The rain began to fall straight down; a hard rain, packing depression and failure for those who were susceptible. She saw Max, and waved. He recognized her pink umbrella. He waved with the vigor of a semaphore seaman. He started to run toward her and she to him. They hugged vigorously and kissed, as though they were on their second date. She was warm and smelled wonderful; he too was warm and smelled of brandy, with a hint of espresso.

They crossed the Boulevard and walked in search of a brasserie for a rainy Sunday while they chattered and pinched each other. Although they were  married for thirty years, they continued to treat each other as though there was no second date. They were keenly conscious of anything and everything that might be in the balance for the possibility of that second date. Gillian was lighting up his grey day with her warm smile; Max was stroking her shoulder and telling her how glamorous she was. She was. Parisians rarely envy attractive couples, yet this afternoon they were commenting to their companions about the glow of happiness surrounding the American couple.

The loving twosome quickly found a jolly brasserie where Gillian ordered Pernod and Max, a whiskey. They took some time before ordering their lunch. Its preparation took more time. After telling Max about seeing Brenda about twenty minutes ago along the Boulevard, Gillian told her husband her thoughts about Brenda. Max listened intently, as he always did. He found Gillian talking as attractive as Gillian silent. He absorbed all the unsaid comments and allusions as Gillian talked about her friend. When their lunch arrived, along with a second round of drinks, they were still parsing the thoughts and facts surrounding the strange case of Brenda Bairn.

When they finally unglued themselves from the extraordinarily cozy confines of the Deux Cheveaux, they linked arms and leaned on one another until they reached their Airbnb flat and fell into bed.

After some hours of lovemaking, Gillian volunteered for the next kitchen foray to secure more food and drink to enjoy in bed while watching TV. Their French was very good because of Canadian French classes beginning in grade school and continuing through university. Despite this solid foundation, the years deposited rust on the conjugation of some verbs; and their accents were not good. Nevertheless, they needed no knowledge of French—or any other language—to understand the horror they were viewing on the screen. Bloody bodies were lying along a street; some sprawled in front of a brasserie. Gillian and Jack whispered ‘ISIS’ at the same moment. They were about to state another condemnation of that group and their sick ideology, when a camera caught the faint color of yellow far in the back of the shot. Gillian froze. The next shot confirmed her horror; Brenda’s face was recognizable; her yellow scarf signed her name.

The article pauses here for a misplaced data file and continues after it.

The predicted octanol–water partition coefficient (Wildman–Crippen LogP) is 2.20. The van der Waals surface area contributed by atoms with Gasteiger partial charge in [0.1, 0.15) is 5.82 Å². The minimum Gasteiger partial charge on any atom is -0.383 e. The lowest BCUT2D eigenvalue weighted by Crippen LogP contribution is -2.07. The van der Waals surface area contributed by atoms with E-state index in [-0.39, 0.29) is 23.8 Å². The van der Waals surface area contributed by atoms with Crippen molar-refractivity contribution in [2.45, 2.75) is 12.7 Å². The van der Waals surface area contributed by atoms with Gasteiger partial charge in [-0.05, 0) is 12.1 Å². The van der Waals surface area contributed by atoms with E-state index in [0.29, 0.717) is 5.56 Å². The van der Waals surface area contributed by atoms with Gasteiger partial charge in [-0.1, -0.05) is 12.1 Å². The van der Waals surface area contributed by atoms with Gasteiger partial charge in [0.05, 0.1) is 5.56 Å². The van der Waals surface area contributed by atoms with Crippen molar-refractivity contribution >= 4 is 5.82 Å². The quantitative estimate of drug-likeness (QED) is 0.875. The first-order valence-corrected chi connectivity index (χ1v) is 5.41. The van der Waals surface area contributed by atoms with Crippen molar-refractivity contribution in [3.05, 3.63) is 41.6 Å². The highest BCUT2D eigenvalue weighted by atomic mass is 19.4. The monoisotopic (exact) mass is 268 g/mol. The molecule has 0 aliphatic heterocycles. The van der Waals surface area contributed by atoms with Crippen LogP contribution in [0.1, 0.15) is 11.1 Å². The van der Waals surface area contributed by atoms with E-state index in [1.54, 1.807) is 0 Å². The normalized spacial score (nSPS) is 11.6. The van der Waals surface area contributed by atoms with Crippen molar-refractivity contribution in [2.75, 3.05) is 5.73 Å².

The commentators described the shootings and subsequent massacre as the plot of a deranged Canadian woman and her two accomplices. The three were members of a secret cell, dedicated to killing all lawyers—of all things. The leader—the woman in the yellow scarf—had papers that spoke of an informal meeting of members of the French Bar Association being held Sunday afternoon at the Brasserie Saint Sebastian, and that a special target name was to attend.

Before she died, the leader said she saw her special target three blocks away from her. Despite the elements and the dusky light of a late rainy afternoon in December blurring her vision, she was positive that the former friend of hers entered the Brasserie Saint Sebastian to join other lawyer scum. The former friend, who was a prominent successful lawyer in California, entered the Brasserie with another former friend, one John Copperthwaite, a former professor at Yale and Bairn’s former lover. She claimed the whore, Gillian Steel, stole Copperthwaite from her. She expired with a questioning look on her face.

The brasserie was one block off the Boulevard Saint Germain; one block away from Gillian Steel at the time she bent over against the elements while shielding herself and leaned sideways into the wind; a maneuver that saved her life. 

Gillian was inconsolable for days. She fell into long deep silences while thinking about the simplicity and finality of death, and the strange minor details that form the invisible line between the quick and the dead.


Submitted: July 12, 2016

© Copyright 2021 Nicholas Cochran. All rights reserved.

  • Facebook
  • Twitter
  • Reddit
  • Pinterest
  • Invite

Add Your Comments:

Facebook Comments

Other Content by Nicholas Cochran

Short Story / Literary Fiction

Short Story / Literary Fiction

Book / Action and Adventure